There are many things consumers consider when making a purchase. Some may be rational, looking for the best quality or value, and some a bit “non-rational,” or driven by the lowest price or quantity of what they are buying.
With every shopper looking for something different, a few psychological pricing strategies can be used to maximize your selling efforts online.
Strategy No. 1: Odd-Even
Taking a lesson out of the real estate broker’s handbook, Odd-Even pricing can be used to imply the value of a particular item.
$9.99: Uneven or .99 pricing conveys a good value while also potentially being the lowest price. Psychologically, this appeals to a buyer’s familiarity with sale pricing, in that they will associate this number with a discounted price.
This strategy allows a competitive pricing band to keep the price of the item within certain pricing brackets, although the price is only .01 cents less than a whole number. Real estate agents and brokers are notorious for this tactic, pricing a property $1 to $1,000 lower to make the price seem more affordable.
Conversely, the Even or .00 pricing implies a high-value product and a standard pricing structure. These prices are more common when the value of the item is clear. This type of pricing can appeal to both the rational and non-rational buyer, as these buyers will favor an even number when looking for quality goods.
Strategy No. 2: Unusual Pricing
Have you ever seen a price at Walmart or H&M that seems to be the lowest price you can get? Most likely it is due to the uneven numbers, particularly 4 or 7. When you see a pack of Energizer batteries priced for $3.77, it stands out in a big way. This is because the buyer expects a low-priced brand name item to fall into the .99 category.
Walmart has this pricing structure locked down. Everything in their online store is priced uniquely. This pricing strategy is interpreted by the consumer as being precise, cutting the excess fat off the normal $3.99 you would pay for batteries.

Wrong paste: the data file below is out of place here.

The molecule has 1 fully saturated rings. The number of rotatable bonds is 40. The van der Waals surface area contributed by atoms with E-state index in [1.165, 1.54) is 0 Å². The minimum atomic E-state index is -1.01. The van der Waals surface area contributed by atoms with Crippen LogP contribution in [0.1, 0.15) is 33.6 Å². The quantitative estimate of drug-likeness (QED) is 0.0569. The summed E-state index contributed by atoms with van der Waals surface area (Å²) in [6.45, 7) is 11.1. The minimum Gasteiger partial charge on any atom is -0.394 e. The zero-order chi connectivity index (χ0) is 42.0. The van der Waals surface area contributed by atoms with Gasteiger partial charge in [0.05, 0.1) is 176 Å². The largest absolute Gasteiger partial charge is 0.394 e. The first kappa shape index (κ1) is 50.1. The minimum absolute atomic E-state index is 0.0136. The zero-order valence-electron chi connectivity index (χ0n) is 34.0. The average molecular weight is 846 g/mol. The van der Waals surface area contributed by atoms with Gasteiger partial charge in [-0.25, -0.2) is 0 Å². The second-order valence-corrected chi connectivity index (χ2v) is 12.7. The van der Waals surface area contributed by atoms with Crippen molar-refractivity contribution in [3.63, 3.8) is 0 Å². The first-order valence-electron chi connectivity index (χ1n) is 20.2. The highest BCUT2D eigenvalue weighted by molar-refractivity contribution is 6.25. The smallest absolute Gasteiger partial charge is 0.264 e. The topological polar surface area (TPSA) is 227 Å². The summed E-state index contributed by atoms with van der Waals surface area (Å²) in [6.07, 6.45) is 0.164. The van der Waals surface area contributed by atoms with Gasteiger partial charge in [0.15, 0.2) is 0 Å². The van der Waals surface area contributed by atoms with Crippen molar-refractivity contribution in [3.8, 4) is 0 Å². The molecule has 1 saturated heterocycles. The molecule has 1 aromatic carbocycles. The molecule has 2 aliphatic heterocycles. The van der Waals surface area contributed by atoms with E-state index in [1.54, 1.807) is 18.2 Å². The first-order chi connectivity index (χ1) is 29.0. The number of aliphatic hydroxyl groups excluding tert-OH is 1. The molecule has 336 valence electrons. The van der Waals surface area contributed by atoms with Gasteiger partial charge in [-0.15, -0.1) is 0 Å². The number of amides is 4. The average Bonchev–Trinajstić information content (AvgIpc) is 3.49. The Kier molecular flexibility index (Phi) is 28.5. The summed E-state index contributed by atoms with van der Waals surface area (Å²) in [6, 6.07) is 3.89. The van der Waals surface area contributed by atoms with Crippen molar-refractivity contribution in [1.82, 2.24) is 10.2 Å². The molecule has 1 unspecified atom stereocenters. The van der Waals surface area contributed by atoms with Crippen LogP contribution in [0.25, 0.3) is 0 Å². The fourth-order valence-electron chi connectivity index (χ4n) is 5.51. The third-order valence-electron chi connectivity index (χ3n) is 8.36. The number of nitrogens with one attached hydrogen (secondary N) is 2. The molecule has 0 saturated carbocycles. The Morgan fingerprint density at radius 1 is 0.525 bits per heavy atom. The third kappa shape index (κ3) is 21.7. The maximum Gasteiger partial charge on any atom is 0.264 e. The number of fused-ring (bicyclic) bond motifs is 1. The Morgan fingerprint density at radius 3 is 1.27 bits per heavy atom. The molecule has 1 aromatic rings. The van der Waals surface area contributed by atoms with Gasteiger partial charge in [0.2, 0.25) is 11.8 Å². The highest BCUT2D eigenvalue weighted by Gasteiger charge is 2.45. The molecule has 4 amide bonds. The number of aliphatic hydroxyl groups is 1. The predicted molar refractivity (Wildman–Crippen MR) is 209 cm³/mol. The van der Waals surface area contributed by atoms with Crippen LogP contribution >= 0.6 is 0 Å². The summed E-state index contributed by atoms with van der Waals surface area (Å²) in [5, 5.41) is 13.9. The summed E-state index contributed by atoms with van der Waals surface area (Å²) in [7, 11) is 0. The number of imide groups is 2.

Strategy No. 3: Price Lining
This strategy can produce a variety of results, mainly because it is the strategy of options. Some online retailers are very successful with this strategy because they pair several mediocre options with one great option. This option always floats to the top, implying that the consumer can be directed to choose one price or product over another.
Other retailers, namely bigger, popular brands, can offer their customers a variety of options so they aren’t boxed in to choose one product over the other. For example, Apple offers similar technologies at various price points. You can get an iPhone that costs $799 to $1,000-plus and benefit from the same OS, applications, and user interface. It opens their brand up to several price brackets in the market, providing quality products and services to the masses.
Loreal is another great example, providing the public with three different segments at different prices. They have positioned themselves in the luxury market, professional market, and consumer market, allowing open purchasing throughout. They give consumers the option to buy Kiehl’s Shampoo for $55, Redken for $29.50 or Garnier for $5.49.